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ELM: CSU Math Study Guide17 chapters | 147 lessons | 7 flashcard sets

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Lesson Transcript

Instructor:
*Jeff Calareso*

Jeff teaches high school English, math and other subjects. He has a master's degree in writing and literature.

With practice, linear equations can be straightforward to solve. In this lesson, we'll define linear equations and learn how to solve them. We'll look at multiple practice problems and walk through solving each one.

*X*. *X* is everywhere. It's the checkbox on the user agreement we never read. It marks railroad crossings and superhero uniforms. And, it's at the end of every pirate map. In all these examples, *x* stands for something. For example, on that pirate map, *x* is where you'll find the buried treasure. In algebra, *x* is sort of like a marker for treasure, if by treasure we mean a number. That's because *x* is a common variable. And, a **variable** is a symbol used to represent a number.

Here we're going to solve for *x* in linear equations. It's just like following a pirate map, where we follow the clues until we know where *x* is. Fortunately, with linear equation solving, you're much less likely to lose a leg or an eye. And, scurvy is very rare. First, let's do a quick review of what these equations are.

A **linear equation** is simply an algebraic expression that represents a line. These equations commonly contain one or two variables, usually *x* or *y*. These are called first-degree equations because the variable's exponent is always one.

We won't see anything like *x*^2 or *x*^3. Those may get you lines like what you'd actually see on a pirate map. But, our pirate map has straight lines. It's much easier that way. You also won't see things like *x* times *y*, *x* over *y* or the square root of *x*. That's for pirates who travel through time and space.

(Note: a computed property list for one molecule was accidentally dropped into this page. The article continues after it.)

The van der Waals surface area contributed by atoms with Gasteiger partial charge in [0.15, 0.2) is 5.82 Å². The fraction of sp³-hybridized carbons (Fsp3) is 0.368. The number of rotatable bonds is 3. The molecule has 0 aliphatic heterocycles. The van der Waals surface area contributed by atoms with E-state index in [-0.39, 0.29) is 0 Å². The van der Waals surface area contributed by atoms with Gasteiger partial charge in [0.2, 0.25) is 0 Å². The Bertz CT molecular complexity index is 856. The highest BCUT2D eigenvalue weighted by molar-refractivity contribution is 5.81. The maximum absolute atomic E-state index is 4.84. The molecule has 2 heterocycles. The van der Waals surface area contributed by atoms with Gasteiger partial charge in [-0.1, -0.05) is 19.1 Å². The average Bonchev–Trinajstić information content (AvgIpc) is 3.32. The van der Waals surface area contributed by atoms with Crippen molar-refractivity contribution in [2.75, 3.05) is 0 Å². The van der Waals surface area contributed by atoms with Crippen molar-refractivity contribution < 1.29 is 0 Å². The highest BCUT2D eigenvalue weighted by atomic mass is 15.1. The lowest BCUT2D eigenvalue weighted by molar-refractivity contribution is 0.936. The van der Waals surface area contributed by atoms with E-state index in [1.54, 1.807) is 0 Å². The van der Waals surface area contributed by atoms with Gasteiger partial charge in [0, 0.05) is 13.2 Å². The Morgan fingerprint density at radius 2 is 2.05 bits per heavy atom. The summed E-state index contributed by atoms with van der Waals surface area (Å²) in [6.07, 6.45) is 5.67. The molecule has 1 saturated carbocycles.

Oh, and the linear equations we'll be solving here only have one variable, not two or more. I mean, if we had both *x* and *y*, how do we know which one has the treasure and which one is a trap? Pirates are big into traps.

As I mentioned before, to solve one of these equations, we're trying to solve for *x*. If you have *x* - 4 = 10, then 10 isn't where the treasure is. It's where *x* - 4 is. And, that's just not what we need.

To solve this equation, we need to get *x* alone on one side of the equation. Here, we do that by adding 4 to each side. That gets us *x* = 14. So, that's our treasure. I know that's a modest haul, but it was a basic equation.

For all of these equations, we'll always just do whatever we can to isolate *x*. If we have 2*x* = 6, we divide by 2 to get *x* = 3. Just keep your focus on *x*.

Now that we know what to do, let's go after some serious treasure. Let's start with *x* + 2 = 9. This looks like the first one we saw. This is like Pirate Treasure Hunting 101. Let's subtract 2 from both sides to get *x* = 7. It's another small treasure, but it is ours.